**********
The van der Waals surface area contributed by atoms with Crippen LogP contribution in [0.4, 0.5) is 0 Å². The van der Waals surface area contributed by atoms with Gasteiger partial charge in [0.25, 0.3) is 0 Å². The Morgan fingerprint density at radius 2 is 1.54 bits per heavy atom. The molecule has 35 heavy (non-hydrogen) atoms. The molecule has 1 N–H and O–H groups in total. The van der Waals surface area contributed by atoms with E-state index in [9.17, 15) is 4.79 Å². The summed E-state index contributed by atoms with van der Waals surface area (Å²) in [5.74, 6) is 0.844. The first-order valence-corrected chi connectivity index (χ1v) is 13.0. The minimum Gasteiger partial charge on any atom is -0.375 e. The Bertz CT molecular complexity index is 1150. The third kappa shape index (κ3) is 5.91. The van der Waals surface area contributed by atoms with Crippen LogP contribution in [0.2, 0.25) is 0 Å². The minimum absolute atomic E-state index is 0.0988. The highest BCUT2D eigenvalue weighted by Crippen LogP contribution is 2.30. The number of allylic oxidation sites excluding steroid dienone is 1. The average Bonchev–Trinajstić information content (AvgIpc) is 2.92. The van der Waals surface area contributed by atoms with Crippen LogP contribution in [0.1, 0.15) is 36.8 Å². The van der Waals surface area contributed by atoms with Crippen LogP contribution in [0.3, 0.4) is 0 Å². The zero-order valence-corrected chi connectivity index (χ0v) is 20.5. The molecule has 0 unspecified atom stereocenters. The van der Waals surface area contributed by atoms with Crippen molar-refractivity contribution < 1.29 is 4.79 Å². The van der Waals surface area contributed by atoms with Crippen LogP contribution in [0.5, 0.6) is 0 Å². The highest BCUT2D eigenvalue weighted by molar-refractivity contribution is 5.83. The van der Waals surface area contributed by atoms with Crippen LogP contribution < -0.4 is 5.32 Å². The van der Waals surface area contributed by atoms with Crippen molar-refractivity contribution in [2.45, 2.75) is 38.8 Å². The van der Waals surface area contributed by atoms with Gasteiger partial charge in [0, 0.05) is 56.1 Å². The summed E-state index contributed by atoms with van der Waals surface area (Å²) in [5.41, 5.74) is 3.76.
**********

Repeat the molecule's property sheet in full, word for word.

The van der Waals surface area contributed by atoms with Crippen LogP contribution in [0.4, 0.5) is 0 Å². The van der Waals surface area contributed by atoms with Gasteiger partial charge in [0.25, 0.3) is 0 Å². The Morgan fingerprint density at radius 2 is 1.54 bits per heavy atom. The molecule has 35 heavy (non-hydrogen) atoms. The molecule has 1 N–H and O–H groups in total. The van der Waals surface area contributed by atoms with E-state index in [9.17, 15) is 4.79 Å². The summed E-state index contributed by atoms with van der Waals surface area (Å²) in [5.74, 6) is 0.844. The first-order valence-corrected chi connectivity index (χ1v) is 13.0. The minimum Gasteiger partial charge on any atom is -0.375 e. The Bertz CT molecular complexity index is 1150. The third kappa shape index (κ3) is 5.91. The van der Waals surface area contributed by atoms with Crippen LogP contribution in [0.2, 0.25) is 0 Å². The minimum absolute atomic E-state index is 0.0988. The highest BCUT2D eigenvalue weighted by Crippen LogP contribution is 2.30. The number of allylic oxidation sites excluding steroid dienone is 1. The average Bonchev–Trinajstić information content (AvgIpc) is 2.92. The van der Waals surface area contributed by atoms with Crippen LogP contribution in [0.1, 0.15) is 36.8 Å². The van der Waals surface area contributed by atoms with Crippen LogP contribution in [0.3, 0.4) is 0 Å². The zero-order valence-corrected chi connectivity index (χ0v) is 20.5. The molecule has 0 unspecified atom stereocenters. The van der Waals surface area contributed by atoms with Crippen molar-refractivity contribution < 1.29 is 4.79 Å². The van der Waals surface area contributed by atoms with Crippen LogP contribution in [0.5, 0.6) is 0 Å². The highest BCUT2D eigenvalue weighted by molar-refractivity contribution is 5.83. The van der Waals surface area contributed by atoms with Crippen LogP contribution < -0.4 is 5.32 Å². The van der Waals surface area contributed by atoms with Crippen molar-refractivity contribution in [2.45, 2.75) is 38.8 Å². The van der Waals surface area contributed by atoms with Gasteiger partial charge in [0, 0.05) is 56.1 Å². The summed E-state index contributed by atoms with van der Waals surface area (Å²) in [5.41, 5.74) is 3.76.